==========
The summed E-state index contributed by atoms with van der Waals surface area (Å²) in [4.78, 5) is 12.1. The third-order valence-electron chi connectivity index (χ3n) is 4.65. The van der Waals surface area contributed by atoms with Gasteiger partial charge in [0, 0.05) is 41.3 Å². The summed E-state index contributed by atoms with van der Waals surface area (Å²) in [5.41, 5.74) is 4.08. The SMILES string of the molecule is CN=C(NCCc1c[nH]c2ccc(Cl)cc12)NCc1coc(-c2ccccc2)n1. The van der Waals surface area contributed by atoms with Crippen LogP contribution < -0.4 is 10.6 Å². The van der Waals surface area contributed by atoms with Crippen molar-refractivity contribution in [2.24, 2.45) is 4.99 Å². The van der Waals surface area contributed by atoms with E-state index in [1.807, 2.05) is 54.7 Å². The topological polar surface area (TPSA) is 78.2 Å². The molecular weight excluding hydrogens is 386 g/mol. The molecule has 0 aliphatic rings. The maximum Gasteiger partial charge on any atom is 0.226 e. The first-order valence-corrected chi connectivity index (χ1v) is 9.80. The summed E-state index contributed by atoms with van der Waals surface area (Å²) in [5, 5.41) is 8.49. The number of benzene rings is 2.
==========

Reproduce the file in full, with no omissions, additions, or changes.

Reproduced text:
The summed E-state index contributed by atoms with van der Waals surface area (Å²) in [4.78, 5) is 12.1. The third-order valence-electron chi connectivity index (χ3n) is 4.65. The van der Waals surface area contributed by atoms with Gasteiger partial charge in [0, 0.05) is 41.3 Å². The summed E-state index contributed by atoms with van der Waals surface area (Å²) in [5.41, 5.74) is 4.08. The SMILES string of the molecule is CN=C(NCCc1c[nH]c2ccc(Cl)cc12)NCc1coc(-c2ccccc2)n1. The van der Waals surface area contributed by atoms with Crippen LogP contribution < -0.4 is 10.6 Å². The van der Waals surface area contributed by atoms with Crippen molar-refractivity contribution in [2.24, 2.45) is 4.99 Å². The van der Waals surface area contributed by atoms with E-state index in [1.807, 2.05) is 54.7 Å². The topological polar surface area (TPSA) is 78.2 Å². The molecular weight excluding hydrogens is 386 g/mol. The molecule has 0 aliphatic rings. The maximum Gasteiger partial charge on any atom is 0.226 e. The first-order valence-corrected chi connectivity index (χ1v) is 9.80. The summed E-state index contributed by atoms with van der Waals surface area (Å²) in [5, 5.41) is 8.49. The number of benzene rings is 2.